A federal lawsuit filed by six women on Wednesday, Dec....

A federal lawsuit filed by six women on Wednesday, Dec. 6, 2017, alleges that movie producer Harvey Weinstein, above, operated a vast "Weinstein Sexual Enterprise" and others were complicit. Credit: Getty Images / Ian Gavan

Six women on Wednesday sued Harvey Weinstein and the film studio he co-founded, alleging a vast “Weinstein Sexual Enterprise” that enabled the movie producer to sexually assault and harass women for decades.

The federal lawsuit, filed in U.S. District Court in Manhattan, seeks class action status, saying the six plaintiffs represent “hundreds” of women who were also victimized by Weinstein.

The plaintiffs are Zoe Brock, Louisette Geiss, Katherine Kendall, Nannette Klatt, Sarah Ann Masse and Melissa Sagemiller.

The lawsuit — filed against the movie mogul, The Weinstein Company and its current and former board of directors, and Miramax, the Disney-owned production company previously co-owned by Weinstein — accused him, some of his employees as well as associates, of engaging in a pattern of harassment, extortion and cover-up, equating it to racketeering.

“Weinstein’s widespread sexual misconduct did not occur without the help of others,” the lawsuit said. “Rather, over time, Weinstein enlisted the aid of the Complicit Producers, along with other firms and individuals, to facilitate and conceal his pattern of unwanted sexual conduct.”

The “defendants were aware of Weinstein’s pattern of using his power to coerce and force young women to engage in sexual acts with him,” the lawsuit said. “This knowledge was possessed by Miramax and TWC’s Board of Directors.”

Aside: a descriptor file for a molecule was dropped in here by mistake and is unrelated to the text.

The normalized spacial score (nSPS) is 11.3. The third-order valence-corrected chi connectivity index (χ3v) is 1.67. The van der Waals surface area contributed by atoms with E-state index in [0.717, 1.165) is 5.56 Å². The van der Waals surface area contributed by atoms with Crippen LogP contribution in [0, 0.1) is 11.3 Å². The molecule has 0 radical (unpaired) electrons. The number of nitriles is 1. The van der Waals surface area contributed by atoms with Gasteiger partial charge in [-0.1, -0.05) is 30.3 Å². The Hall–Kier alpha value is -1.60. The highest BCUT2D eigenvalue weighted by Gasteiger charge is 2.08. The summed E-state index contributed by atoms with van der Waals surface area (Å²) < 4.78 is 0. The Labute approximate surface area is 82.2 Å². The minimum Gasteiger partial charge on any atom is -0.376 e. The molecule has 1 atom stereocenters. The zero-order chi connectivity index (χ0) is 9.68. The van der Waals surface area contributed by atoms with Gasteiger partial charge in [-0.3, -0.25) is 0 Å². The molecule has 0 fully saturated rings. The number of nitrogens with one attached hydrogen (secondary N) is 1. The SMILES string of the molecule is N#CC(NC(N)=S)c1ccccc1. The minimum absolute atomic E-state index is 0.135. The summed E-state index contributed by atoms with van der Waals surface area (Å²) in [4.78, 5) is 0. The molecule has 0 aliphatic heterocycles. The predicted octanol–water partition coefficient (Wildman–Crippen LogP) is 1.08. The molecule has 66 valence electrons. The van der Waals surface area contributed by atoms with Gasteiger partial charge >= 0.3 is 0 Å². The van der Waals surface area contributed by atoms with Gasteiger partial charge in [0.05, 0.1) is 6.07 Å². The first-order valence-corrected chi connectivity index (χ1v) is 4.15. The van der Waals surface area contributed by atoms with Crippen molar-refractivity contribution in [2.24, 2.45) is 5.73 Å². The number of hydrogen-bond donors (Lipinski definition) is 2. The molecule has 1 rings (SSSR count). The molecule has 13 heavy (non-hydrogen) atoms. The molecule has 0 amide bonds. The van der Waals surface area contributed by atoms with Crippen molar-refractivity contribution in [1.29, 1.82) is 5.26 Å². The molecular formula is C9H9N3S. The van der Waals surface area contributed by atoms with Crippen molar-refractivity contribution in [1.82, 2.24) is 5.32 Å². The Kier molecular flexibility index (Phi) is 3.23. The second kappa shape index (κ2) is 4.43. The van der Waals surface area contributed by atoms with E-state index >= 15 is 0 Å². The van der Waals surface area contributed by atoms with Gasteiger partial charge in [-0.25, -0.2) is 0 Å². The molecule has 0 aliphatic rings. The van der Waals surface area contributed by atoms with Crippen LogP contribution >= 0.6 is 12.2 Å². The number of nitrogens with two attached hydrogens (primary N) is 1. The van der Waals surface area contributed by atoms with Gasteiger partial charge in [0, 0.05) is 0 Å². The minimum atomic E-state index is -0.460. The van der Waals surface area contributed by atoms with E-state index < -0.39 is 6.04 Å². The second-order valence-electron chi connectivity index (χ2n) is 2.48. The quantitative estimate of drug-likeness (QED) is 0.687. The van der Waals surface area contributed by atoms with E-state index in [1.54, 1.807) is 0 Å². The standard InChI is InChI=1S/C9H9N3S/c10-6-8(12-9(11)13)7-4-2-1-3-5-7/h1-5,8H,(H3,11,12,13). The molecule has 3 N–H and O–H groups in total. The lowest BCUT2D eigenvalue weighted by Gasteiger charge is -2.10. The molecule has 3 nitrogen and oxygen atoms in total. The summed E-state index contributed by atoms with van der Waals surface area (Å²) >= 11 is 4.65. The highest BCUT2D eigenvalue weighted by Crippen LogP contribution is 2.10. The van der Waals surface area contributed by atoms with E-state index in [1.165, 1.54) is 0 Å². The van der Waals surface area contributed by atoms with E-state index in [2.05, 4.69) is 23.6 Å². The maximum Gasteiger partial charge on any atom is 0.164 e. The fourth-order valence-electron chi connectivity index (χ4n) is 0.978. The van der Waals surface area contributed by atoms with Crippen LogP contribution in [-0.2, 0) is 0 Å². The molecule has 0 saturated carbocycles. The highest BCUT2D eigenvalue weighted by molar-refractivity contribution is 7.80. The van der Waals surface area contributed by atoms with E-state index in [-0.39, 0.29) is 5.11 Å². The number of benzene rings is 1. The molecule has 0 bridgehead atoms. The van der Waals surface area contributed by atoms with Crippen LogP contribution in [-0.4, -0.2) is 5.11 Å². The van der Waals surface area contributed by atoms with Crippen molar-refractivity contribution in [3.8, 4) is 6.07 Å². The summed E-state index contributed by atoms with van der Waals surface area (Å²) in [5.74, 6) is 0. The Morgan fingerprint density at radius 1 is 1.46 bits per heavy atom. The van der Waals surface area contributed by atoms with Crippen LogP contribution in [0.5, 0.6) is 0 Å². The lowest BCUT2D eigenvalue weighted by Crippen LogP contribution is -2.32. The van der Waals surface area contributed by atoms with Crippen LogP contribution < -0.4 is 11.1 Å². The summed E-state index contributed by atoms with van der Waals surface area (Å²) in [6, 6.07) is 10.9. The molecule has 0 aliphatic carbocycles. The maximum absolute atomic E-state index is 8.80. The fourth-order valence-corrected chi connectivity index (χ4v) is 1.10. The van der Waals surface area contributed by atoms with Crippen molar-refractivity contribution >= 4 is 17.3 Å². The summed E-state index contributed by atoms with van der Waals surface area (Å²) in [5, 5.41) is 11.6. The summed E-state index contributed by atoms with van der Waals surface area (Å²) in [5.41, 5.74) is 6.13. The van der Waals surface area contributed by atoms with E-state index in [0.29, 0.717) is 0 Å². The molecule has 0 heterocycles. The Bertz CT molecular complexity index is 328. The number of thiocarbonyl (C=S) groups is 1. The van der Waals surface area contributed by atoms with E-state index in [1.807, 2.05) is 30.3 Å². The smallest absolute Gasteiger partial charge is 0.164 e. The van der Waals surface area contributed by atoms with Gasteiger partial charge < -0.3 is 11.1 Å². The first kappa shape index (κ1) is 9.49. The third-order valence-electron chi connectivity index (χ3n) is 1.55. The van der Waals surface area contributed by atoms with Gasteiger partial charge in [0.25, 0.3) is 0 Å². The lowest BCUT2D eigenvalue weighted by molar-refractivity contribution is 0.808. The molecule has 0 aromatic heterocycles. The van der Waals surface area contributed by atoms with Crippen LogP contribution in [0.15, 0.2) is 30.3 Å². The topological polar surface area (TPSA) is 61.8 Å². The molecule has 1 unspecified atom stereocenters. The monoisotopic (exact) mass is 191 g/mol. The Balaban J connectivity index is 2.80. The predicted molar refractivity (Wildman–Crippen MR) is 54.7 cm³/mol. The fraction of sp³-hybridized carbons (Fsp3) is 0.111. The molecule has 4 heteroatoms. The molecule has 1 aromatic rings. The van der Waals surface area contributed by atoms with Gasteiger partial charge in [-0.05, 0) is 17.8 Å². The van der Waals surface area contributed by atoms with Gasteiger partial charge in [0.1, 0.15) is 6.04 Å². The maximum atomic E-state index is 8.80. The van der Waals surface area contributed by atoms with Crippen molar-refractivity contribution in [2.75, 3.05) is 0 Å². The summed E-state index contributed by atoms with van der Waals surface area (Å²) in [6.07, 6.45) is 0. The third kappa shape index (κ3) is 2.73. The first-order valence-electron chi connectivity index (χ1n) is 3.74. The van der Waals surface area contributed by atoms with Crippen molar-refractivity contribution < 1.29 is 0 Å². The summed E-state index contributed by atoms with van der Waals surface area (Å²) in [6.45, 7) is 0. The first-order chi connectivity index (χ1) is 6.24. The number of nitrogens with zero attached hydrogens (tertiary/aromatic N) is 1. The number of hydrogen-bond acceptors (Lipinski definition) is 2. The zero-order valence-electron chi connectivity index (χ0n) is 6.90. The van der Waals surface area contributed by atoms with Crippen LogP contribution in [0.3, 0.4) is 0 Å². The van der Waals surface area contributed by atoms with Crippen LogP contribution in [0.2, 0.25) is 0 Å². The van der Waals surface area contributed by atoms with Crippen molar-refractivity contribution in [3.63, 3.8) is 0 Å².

The lawsuit alleged that the six women — actresses and others in the film industry — were invited to office meetings, industry events, and hotel rooms under the guise of auditioning or discussing projects and potential employment with Weinstein. But once alone with him, the women alleged, he cornered them and pressured them for sexual favors, then threatened them when they refused.

“Without me, you will never work again,” Klatt alleged Weinstein told her during an audition after she refused his demand that she take off her clothes.

In October, Weinstein was fired by The Weinstein Company, which he co-founded with his brother, Bob Weinstein, after dozens of women — some of them famous actresses — publicly accused him of sexual misconduct stretching over several decades.

At least 75 women have come forward in the news media to detail accounts of assault, harassment and inappropriate conduct, according to The Associated Press, and police in New York as well as Beverly Hills, London and Los Angeles are investigating.

Representatives for Weinstein and The Weinstein Company did not return calls Wednesday seeking comment.

In an email, a spokeswoman for Miramax said the company “joins the entire film community in condemning Harvey Weinstein and his unspeakable actions,”

The women are suing for battery, assault, negligent supervision and retention, and infliction of emotional distress, arguing that Weinstein, his associates and the companies essentially behaved like an organized crime syndicate.

Current and former board of directors named in the lawsuit are James Dolan, owner of the New York Knicks, Bob Weinstein, Dirk Ziff, Tim Sarnoff, Marc Lasry, Tarak Ben Ammar, Lance Maerov, Richard Koenigsberg, Paul Tudor Jones and Jeff Sackman.

The women issued a joint statement Wednesday, saying the film companies and some people who work in the industry knew of Weinstein’s pattern of behavior, but kept silent or covered it up.

“One thing is clear: to create a permanent change in the culture, we need to send a message to the powerful and wealthy individuals, companies and industries that feted their Harvey Weinstein, instead of protecting the victims,” the women said.

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